2 cups chopped hot chili peppers (a mix of colours is fine, but try to chop fairly evenly.
1/4 cup vodka (or chinese rice wine)
2 Tablespoons sugar (add a bit more if you prefer it sweeter)
2 cloves of garlic chopped
Chunk of ginger about the size of your thumb
2 teaspoons salt
Mix all ingredients in a bowl and mix well. Spoon into sterilized jars and seal. Let sit at room temp for 2 days and then its ready to eat. Store in the fridge for AGES !
The key to keeping sauces a long time in the fridge (this goes for store bought ones too, is to not “contaminate”. Meaning always use a clean and totally dry spoon to scoop out your sauce or paste to avoid mold.
Do you have any favourites to add to this list ! I’m always looking for more ideas. Share in the comments 🙂
All goes in the blender and blend away until you reach a nice smooth texture. I suggest adding the lime juice and the honey gradually until you reach the mix of sweet and sour that pleases your palate. Add more salt if needed and blend one last time. This will keep in a jar in the fridge for at least a week…
I could live off Dal (I think quite alot of people do in India !)… Isn’t it wonderful when “healthy” also falls under the heading of “comfort food” ?
Dal (daal, dhal etc.) is a broad term that refers to legumes (lentils, peas, and beans) that are cooked and spiced. I’m sure there are an infinite number of recipes for Dal though one of its endearing qualities is the lack of need for a recipe. Get the water to lentil ratio about right and play with it from there. One of my favourites is this base, made with red (actually orange, go figure ;)) lentils. PS : red lentils are a great source of iron ….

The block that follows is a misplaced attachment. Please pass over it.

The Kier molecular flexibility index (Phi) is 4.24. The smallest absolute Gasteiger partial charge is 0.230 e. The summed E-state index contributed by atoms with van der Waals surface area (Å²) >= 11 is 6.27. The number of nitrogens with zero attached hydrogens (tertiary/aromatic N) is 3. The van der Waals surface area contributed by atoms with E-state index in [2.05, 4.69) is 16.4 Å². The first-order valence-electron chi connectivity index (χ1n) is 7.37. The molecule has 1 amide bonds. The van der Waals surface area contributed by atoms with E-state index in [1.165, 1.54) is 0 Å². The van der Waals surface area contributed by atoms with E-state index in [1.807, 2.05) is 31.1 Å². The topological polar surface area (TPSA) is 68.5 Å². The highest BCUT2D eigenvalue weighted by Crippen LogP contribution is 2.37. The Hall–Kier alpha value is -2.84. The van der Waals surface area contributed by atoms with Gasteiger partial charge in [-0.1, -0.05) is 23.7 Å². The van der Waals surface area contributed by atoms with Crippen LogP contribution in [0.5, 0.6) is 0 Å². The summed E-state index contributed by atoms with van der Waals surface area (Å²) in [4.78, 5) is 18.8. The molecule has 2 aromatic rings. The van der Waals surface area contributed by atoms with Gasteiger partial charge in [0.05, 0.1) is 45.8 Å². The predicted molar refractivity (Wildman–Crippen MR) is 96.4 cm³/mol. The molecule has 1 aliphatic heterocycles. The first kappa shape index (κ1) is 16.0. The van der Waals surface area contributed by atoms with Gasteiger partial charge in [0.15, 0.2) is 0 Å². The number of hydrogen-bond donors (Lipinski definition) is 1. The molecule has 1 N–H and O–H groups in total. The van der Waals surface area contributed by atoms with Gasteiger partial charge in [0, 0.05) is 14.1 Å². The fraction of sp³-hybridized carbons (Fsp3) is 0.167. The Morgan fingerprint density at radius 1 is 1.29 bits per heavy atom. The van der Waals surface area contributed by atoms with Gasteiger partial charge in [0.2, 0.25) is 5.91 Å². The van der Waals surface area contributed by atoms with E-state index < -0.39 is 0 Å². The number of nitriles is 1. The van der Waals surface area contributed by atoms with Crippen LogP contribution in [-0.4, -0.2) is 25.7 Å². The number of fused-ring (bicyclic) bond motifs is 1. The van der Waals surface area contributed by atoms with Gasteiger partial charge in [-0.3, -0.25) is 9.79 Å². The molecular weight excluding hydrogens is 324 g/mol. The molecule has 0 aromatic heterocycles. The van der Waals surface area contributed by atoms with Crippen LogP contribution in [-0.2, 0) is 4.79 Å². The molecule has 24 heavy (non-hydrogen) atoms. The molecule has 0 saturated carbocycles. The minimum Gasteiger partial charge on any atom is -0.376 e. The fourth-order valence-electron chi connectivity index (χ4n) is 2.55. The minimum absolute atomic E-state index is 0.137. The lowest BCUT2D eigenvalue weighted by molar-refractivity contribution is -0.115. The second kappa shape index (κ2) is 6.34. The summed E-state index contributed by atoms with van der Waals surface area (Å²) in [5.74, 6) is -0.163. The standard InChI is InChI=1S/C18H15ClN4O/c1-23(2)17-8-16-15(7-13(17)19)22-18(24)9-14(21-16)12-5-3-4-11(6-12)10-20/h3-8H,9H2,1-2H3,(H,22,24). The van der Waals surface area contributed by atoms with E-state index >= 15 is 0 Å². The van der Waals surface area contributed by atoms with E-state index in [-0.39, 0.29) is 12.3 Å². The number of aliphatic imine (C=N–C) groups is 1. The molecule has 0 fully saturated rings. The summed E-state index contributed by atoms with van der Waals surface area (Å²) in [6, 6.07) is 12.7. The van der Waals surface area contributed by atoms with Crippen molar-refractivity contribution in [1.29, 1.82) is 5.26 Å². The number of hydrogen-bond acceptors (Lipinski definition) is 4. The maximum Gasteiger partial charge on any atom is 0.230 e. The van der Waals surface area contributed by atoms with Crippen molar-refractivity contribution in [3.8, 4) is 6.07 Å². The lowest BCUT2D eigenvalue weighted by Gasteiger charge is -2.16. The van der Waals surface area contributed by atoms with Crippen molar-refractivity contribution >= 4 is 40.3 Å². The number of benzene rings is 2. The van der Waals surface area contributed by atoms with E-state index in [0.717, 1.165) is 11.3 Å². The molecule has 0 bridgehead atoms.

The most exciting bit of this dish lies just before serving. . . TEMPERED OIL. Once you try tempering spices in oil, you’ll be flavouring all of your curries this way….
Oil, or even better Ghee is heated, spices are added and the whole sizzling lot is poured into your finished dish. Total transformation, trust me 🙂
1/2 teaspoon coriander seeds (lightly crushed in a mortar & pestle)
Finish the dish with the juice of 1/2 a lemon or lime if you like
Put the lentils into a large saucepan with the turmeric, salt and water. Bring to a boil and skim the foam that rises. Simmer, covered on a low heat until the lentils are soft, 20 minutes or so. Add more water if necessary and taste for salt. Some like their Dal thick some like it soupy, its up to you.
For the tempering oil, combine the oil, coriander seeds and the cumin seeds in a small pan and heat over a moderate heat, stirring until they colour slightly (1 minute). Add the chilies and cook, stirring for another 30 seconds. CAREFUL NOT TO BURN THE SPICES. Pour the oil and spices into the Dal, add the lemon or lime juice if using and simmer for another 5 minutes before serving. Serve on its own, with rice or Naan bread, or as part of a curry feast.
Bon appétit !
Some yummy variations to play with: